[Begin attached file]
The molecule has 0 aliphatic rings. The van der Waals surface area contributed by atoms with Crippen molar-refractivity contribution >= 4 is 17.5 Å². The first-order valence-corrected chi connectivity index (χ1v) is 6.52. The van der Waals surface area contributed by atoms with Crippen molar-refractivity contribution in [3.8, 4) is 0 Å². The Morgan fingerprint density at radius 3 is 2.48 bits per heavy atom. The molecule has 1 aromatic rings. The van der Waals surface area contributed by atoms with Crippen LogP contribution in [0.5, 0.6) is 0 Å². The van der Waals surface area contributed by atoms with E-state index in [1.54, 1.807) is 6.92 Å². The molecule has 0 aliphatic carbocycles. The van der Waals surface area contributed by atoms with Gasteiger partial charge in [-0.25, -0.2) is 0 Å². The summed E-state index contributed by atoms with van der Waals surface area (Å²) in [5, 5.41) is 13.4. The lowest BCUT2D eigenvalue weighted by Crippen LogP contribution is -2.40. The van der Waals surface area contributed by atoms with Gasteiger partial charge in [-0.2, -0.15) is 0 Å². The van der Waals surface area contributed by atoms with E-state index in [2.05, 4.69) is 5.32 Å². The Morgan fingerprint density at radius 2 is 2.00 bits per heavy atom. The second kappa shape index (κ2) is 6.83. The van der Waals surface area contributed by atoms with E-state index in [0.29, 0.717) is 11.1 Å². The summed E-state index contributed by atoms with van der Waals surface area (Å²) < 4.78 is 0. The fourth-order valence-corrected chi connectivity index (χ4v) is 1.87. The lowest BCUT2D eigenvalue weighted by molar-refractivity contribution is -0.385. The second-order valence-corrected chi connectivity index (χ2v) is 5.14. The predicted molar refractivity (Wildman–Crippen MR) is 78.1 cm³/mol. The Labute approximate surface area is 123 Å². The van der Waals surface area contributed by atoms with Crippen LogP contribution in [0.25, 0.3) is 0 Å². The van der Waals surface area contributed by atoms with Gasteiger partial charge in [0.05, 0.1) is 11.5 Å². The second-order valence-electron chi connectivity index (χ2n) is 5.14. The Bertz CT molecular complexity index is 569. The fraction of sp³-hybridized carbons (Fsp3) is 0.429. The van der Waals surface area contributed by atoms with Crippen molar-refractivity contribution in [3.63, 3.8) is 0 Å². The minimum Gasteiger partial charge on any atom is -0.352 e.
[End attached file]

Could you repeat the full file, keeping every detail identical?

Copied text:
The molecule has 0 aliphatic rings. The van der Waals surface area contributed by atoms with Crippen molar-refractivity contribution >= 4 is 17.5 Å². The first-order valence-corrected chi connectivity index (χ1v) is 6.52. The van der Waals surface area contributed by atoms with Crippen molar-refractivity contribution in [3.8, 4) is 0 Å². The Morgan fingerprint density at radius 3 is 2.48 bits per heavy atom. The molecule has 1 aromatic rings. The van der Waals surface area contributed by atoms with Crippen LogP contribution in [0.5, 0.6) is 0 Å². The van der Waals surface area contributed by atoms with E-state index in [1.54, 1.807) is 6.92 Å². The molecule has 0 aliphatic carbocycles. The van der Waals surface area contributed by atoms with Gasteiger partial charge in [-0.25, -0.2) is 0 Å². The summed E-state index contributed by atoms with van der Waals surface area (Å²) in [5, 5.41) is 13.4. The lowest BCUT2D eigenvalue weighted by Crippen LogP contribution is -2.40. The van der Waals surface area contributed by atoms with Gasteiger partial charge in [-0.2, -0.15) is 0 Å². The van der Waals surface area contributed by atoms with E-state index in [2.05, 4.69) is 5.32 Å². The Morgan fingerprint density at radius 2 is 2.00 bits per heavy atom. The second kappa shape index (κ2) is 6.83. The van der Waals surface area contributed by atoms with E-state index in [0.29, 0.717) is 11.1 Å². The summed E-state index contributed by atoms with van der Waals surface area (Å²) < 4.78 is 0. The fourth-order valence-corrected chi connectivity index (χ4v) is 1.87. The lowest BCUT2D eigenvalue weighted by molar-refractivity contribution is -0.385. The second-order valence-corrected chi connectivity index (χ2v) is 5.14. The predicted molar refractivity (Wildman–Crippen MR) is 78.1 cm³/mol. The Labute approximate surface area is 123 Å². The van der Waals surface area contributed by atoms with Crippen LogP contribution in [0.25, 0.3) is 0 Å². The van der Waals surface area contributed by atoms with Gasteiger partial charge in [0.05, 0.1) is 11.5 Å². The second-order valence-electron chi connectivity index (χ2n) is 5.14. The Bertz CT molecular complexity index is 569. The fraction of sp³-hybridized carbons (Fsp3) is 0.429. The van der Waals surface area contributed by atoms with Crippen molar-refractivity contribution in [3.63, 3.8) is 0 Å². The minimum Gasteiger partial charge on any atom is -0.352 e.